Doch noch ein Verfassungs­referendum in Italien

Die Verkleinerung des italienischen Parlaments wurde im vergangen Oktober beschlossen, jedoch haben sich knapp vor Ablauf der Frist genügend Parlamentarier zusammengeschlossen, um die Entscheidung doch dem Wahlvolk durch ein Verfassungsreferendum zu überlassen. Die traditionelle Scheu der italienischen Wähler vor Verfassungsänderungen dürfte diesmal durch eine Annahme dieses „Reförmchens“ höchstwahrscheinlich überwunden werden. Nichtdestotrotz bestätigt das Vorgehen die Richtigkeit einer Verfassungsbestimmung, die für konstitutionelle Novellierungen einen breiten Konsens vorsieht, damit die Verfassung nicht Spielball der Tagespolitik wird.

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The People Have Voted, Now Let the People Speak

The Brexit stalemate is unlikely to wither. In a smart spin, distracting from the unlawfulness of the Parliament shutdown, the blame for not delivering Brexit is now put on the Parliament. The Parliament and “the establishment” are pitted against the will of the people. Since the 2016 referendum, however, provided for no clear procedural or substantive mandate, no form of Brexit, including remain, can claim its legitimacy based on the “will of the people” unless there is a second referendum.

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Why Referendums in Ireland Work Better than in the UK

Former UK prime minister Gordon Brown has recommended the Irish innovation of the citizens’ assembly to inform and guide public opinion. Theresa May, too, included a glancing reference to the notion in her recent House of Commons speech. They are mistaken, though, if they believe that this formula has much to offer in the UK.

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Bumps on the Roadmap towards the Republic of Northern Macedonia?

Greece and the Republic of Macedonia are one step closer to re-naming R. Macedonia into the “Republic of Northern Macedonia” or “Republic of Upper Macedonia”. On 28 May 2018, the Foreign Ministers of both countries have announced significant progress towards the bilateral treaty regarding the name issue. At the same time, a road map for the name change of the Republic of Macedonia was announced that includes a binding referendum by the Macedonian people. But what happens if the treaty is already signed and binding, and the people of Macedonia vote against the name change in the referendum?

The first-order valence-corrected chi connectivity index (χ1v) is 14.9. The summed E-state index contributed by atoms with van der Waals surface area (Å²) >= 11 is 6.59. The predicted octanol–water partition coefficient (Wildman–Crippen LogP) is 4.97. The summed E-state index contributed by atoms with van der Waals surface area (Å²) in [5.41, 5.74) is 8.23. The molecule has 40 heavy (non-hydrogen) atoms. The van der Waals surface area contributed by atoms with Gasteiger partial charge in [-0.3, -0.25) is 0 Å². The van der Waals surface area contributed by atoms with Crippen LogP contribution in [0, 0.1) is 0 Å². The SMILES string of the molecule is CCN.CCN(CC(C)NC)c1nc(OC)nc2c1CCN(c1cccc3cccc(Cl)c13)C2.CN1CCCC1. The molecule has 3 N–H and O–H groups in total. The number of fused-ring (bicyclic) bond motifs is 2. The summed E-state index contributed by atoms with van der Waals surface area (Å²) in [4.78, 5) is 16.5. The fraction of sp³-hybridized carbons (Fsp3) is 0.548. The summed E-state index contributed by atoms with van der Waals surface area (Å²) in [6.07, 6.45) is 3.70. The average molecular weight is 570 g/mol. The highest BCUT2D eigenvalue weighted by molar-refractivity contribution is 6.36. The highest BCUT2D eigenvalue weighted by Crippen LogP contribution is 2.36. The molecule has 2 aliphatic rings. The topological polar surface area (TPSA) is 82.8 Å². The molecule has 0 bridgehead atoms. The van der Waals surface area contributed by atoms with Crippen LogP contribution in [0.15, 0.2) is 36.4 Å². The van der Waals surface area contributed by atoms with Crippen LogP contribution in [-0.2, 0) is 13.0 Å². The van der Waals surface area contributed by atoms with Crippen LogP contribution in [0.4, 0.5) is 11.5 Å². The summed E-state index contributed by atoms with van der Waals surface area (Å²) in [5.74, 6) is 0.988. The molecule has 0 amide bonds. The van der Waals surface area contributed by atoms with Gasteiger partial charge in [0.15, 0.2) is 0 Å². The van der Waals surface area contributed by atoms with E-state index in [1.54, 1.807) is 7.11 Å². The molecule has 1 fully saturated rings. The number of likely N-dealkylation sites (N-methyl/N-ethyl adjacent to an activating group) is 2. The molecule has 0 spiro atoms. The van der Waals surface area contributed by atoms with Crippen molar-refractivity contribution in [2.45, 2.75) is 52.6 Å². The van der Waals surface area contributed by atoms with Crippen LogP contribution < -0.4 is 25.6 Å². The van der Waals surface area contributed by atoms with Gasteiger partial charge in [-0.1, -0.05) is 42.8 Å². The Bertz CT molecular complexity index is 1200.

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The Kurdistan Independence Referendum and Constitutional Self-Determination

Iraq’s Kurdistan Regional Government (KRG) held a non-binding independence referendum on 25 September 2017. Voters were asked: ‘Do you want the Kurdistan Region and the Kurdistani areas outside the region’s administration to become an independent state?’ Voting occurred in Kirkuk and the Kurdish-controlled parts of other territories in northern Iraq whose disputed status is recognized in the Iraqi constitution. In retrospect, Kurdish leaders seem to have overreached politically, as the Iraqi armed forces and allied militias have in recent days seized Kirkuk Governorate from Kurdish control. But was it legal overreach?

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Playing the Referendum Game in Northern Italy

Three weeks after Catalonia, two of Italy’s wealthiest regions are going to the polls over similar issues related to autonomy. On Sunday, the northern regions of Lombardy and Veneto will vote on a one-question query on whether to demand greater autonomy from Rome. Despite their apparent simplicity, both questions are formulated in such a way as to be misleading. Few months before the national election, the referendum may be considered as a test for Northern League, or even a rehearsal in view of a political campaign based on the promise of a greater return on taxes.

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Catalan secessionism faces the European Union

Catalan secessionists have constructed a hypothetical place for an independent Catalonia within the EU on the basis of three explicit assumptions.1)See on this issue Carlos Closa (ed.) Secession from a Member State and Withdrawal from the European Union;Troubled Membership, Cambridge University Press 2017 They assume, firstly, that the EU will treat their demands sympathetically. This […]

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Sozusagen ein Referendum: Bericht aus Barcelona, Teil 2

Niemand kann mehr sagen, was das Recht ist in Katalonien. So ist das bei Revolutionen: Das alte Recht gilt nicht mehr, das neue noch nicht. Es gilt, was sich am Ende effektiv durchsetzt. Die spanische Regierung, da sind sich alle meine Gesprächspartner einig, hat mit den hässlichen Bildern von Polizeiknüppeln und Platzwunden gestern eine schwere Niederlage erlitten. Aber wer am Ende gewinnt, ist damit noch längst nicht raus.

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